I hope you will watch the whole show, but if you are short on time, my interview starts at 18:18 (I’m the last 4 minutes of the show).


Tragic deaths remind us to take food allergies seriously

Posted on August 29th, 2011 by Alison | Posted in Emotions, Food Allergies, Peanuts/Nuts Allergy | Read 2 Comments - Add Your Own »

jharelldillardI’m in tears as I watch an interview with the amazingly composed father of Jharell Dillard, a teenage boy who died last week from anaphylactic shock after eating a chocolate chip cookie that he didn’t know contained nuts. The cookie was given to him by his aunt by mistake. I feel such pain for this family and fear of losing my own daughter like this. It can happen so fast, and so easily, which is why it is so important to always – always – carry an Epi-Pen. Unfortunately, this boy didn’t have one with him because he was always so careful. As careful as one is, accidents can happen.

As if one death isn’t enough of a reminder, there are two more in recent news.

A 20 year old college student, also in Georgia, died after eating at the dining hall. The full story is here.

A young Bay Area man died just last month after eating a salad that contained nuts. He made the news because he was a key witness in a crime, but hopefully his legacy will be to raise money for food allergy awareness and research, as his friends and family are walking in his honor at the 2011 Food Allergy Walk in San Jose, CA.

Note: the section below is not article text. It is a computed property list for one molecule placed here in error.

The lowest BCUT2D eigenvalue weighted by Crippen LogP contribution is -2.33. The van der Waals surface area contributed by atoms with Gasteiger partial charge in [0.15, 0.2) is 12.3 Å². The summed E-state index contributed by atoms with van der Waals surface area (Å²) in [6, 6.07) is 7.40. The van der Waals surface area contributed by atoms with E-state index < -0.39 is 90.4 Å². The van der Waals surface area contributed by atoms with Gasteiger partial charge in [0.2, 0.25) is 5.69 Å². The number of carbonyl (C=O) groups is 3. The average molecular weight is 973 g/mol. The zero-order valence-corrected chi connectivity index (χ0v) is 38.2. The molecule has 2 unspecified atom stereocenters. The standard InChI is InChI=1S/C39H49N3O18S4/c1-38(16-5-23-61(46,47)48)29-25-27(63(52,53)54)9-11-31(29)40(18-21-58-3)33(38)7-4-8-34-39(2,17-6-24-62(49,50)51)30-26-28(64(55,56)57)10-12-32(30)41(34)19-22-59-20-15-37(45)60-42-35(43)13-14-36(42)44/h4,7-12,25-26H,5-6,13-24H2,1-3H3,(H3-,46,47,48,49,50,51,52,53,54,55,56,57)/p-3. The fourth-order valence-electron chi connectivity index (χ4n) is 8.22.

I don’t mean to be morbid, but I am still haunted by the horrible story of a 7th grader who died at school in Chicago last December, and the tragedy of BJ Hom, an 18 year old who lost his life while vacationing with his family in Mexico. There is a memorial fundraising run in his honor.

These are reminders to be vigilant about food and to carry medicine at all times, no matter how mild past reactions have been.

Here are some important facts most people probably don’t know about food allergies, according to the Food Allergy and Anaphylaxis Network (FAAN):

  • The severity of a person’s allergic reactions to food cannot be predicted from previous reactions. Someone whose reactions have been mild in the past might react more severely during a next episode. A FAAN review of food allergy fatalities found that most of the people had never had a severe allergic reaction until the one that caused their death. Thus, all food allergies must be taken seriously.